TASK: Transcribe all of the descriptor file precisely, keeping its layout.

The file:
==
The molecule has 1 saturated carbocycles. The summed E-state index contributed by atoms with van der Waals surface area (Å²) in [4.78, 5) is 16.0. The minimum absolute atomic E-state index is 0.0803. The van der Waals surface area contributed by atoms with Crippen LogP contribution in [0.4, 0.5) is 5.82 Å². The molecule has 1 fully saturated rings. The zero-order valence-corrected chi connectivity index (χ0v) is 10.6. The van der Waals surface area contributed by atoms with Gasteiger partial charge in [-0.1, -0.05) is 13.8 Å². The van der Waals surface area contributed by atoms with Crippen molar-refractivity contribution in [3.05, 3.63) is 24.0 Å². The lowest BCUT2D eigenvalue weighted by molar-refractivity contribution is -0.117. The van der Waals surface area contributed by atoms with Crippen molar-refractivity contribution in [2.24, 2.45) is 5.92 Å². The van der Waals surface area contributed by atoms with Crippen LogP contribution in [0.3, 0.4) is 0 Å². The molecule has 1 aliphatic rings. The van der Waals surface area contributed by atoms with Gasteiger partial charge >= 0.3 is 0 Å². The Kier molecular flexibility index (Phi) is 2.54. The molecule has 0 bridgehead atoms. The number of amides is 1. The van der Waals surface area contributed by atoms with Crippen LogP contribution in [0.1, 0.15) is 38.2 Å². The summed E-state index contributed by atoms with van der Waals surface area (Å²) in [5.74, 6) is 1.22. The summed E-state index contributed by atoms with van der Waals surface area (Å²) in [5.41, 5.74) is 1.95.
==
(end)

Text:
The molecule has 1 saturated carbocycles. The summed E-state index contributed by atoms with van der Waals surface area (Å²) in [4.78, 5) is 16.0. The minimum absolute atomic E-state index is 0.0803. The van der Waals surface area contributed by atoms with Crippen LogP contribution in [0.4, 0.5) is 5.82 Å². The molecule has 1 fully saturated rings. The zero-order valence-corrected chi connectivity index (χ0v) is 10.6. The van der Waals surface area contributed by atoms with Gasteiger partial charge in [-0.1, -0.05) is 13.8 Å². The van der Waals surface area contributed by atoms with Crippen molar-refractivity contribution in [3.05, 3.63) is 24.0 Å². The lowest BCUT2D eigenvalue weighted by molar-refractivity contribution is -0.117. The van der Waals surface area contributed by atoms with Crippen molar-refractivity contribution in [2.24, 2.45) is 5.92 Å². The van der Waals surface area contributed by atoms with Crippen LogP contribution in [0.3, 0.4) is 0 Å². The molecule has 1 aliphatic rings. The van der Waals surface area contributed by atoms with Gasteiger partial charge >= 0.3 is 0 Å². The Kier molecular flexibility index (Phi) is 2.54. The molecule has 0 bridgehead atoms. The number of amides is 1. The van der Waals surface area contributed by atoms with Crippen LogP contribution in [0.1, 0.15) is 38.2 Å². The summed E-state index contributed by atoms with van der Waals surface area (Å²) in [5.74, 6) is 1.22. The summed E-state index contributed by atoms with van der Waals surface area (Å²) in [5.41, 5.74) is 1.95.